Precious opal is a gorgeous gemstone which shows ‘play of colour’, that is, iridescent colours can be seen inside the stone when it is moved. Precious opal includes black opal, white opal, crystal opal, boulder opal and matrix opal. There is a common opal which does not display ‘play of colour’.
Today, Australia is the world’s biggest producer of opals, producing approx 95% of the world’s supply. Historically, though, opals were mined at Czernewitza in Hungary (in what is now Slovakia). Opal found in antique jewellery was also mined in Honduras and Mexico and from the USA from the late 19th century.
Popular with the Romans and for a number of centuries following, opals became associated with bad luck from the late 17th century until the middle to late 19th century. They became popular again with the rise of Art Nouveau and Belle Epoque jewellery. Edwardians used a lot of opals in their jewellery. A typical example is the fabulous necklace pictured at the top of the post.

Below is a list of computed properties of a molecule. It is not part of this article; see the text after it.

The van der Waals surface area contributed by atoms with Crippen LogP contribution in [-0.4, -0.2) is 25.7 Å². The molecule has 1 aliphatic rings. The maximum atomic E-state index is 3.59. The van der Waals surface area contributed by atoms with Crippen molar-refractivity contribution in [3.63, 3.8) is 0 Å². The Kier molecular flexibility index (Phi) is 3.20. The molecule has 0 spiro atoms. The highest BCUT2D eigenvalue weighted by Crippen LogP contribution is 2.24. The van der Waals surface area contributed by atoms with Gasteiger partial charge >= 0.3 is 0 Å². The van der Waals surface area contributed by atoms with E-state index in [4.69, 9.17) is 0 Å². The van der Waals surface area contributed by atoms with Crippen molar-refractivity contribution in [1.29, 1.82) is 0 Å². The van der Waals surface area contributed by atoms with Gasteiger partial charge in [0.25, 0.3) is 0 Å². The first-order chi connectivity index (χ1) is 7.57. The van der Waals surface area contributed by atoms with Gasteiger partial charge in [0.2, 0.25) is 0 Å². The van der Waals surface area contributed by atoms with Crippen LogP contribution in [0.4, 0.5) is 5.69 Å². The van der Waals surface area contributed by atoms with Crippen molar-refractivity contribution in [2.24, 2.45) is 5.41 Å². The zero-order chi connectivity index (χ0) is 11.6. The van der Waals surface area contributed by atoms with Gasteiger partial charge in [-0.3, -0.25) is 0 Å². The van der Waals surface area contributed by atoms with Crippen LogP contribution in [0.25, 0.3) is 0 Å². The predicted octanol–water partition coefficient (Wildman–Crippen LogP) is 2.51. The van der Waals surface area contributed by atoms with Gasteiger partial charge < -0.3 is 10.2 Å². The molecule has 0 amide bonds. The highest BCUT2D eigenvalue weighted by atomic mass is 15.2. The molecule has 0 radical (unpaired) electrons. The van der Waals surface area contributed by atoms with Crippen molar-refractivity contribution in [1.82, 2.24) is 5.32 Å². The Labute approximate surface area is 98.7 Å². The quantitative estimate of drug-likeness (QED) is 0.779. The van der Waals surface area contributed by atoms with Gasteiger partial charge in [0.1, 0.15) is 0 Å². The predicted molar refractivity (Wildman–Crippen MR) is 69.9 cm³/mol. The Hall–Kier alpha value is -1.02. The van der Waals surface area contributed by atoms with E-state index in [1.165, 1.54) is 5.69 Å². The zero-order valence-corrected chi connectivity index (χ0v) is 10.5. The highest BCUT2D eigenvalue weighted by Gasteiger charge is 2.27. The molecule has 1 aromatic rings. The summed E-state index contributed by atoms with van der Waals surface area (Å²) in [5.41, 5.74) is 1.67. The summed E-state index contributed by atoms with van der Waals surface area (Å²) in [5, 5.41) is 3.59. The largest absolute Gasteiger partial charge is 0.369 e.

In antique jewellery, the most common precious opals found were either white opals or crystal (or water) opals. White opals have a white or creamy background with play of colour. A crystal or water opal refers to any kind of opal which has a transparent, translucent, or semi-translucent body.
Australian white opals can be found in Australian-made and some English-made jewellery from the 1890s onwards and black opals in the early 20th century. Black opals were not commercially mined until 1903.
Opals are quite soft and can crack easily so are best suited for earrings, pendants and brooches but we do see them used in rings and bracelets. They are usually cut as cabochons.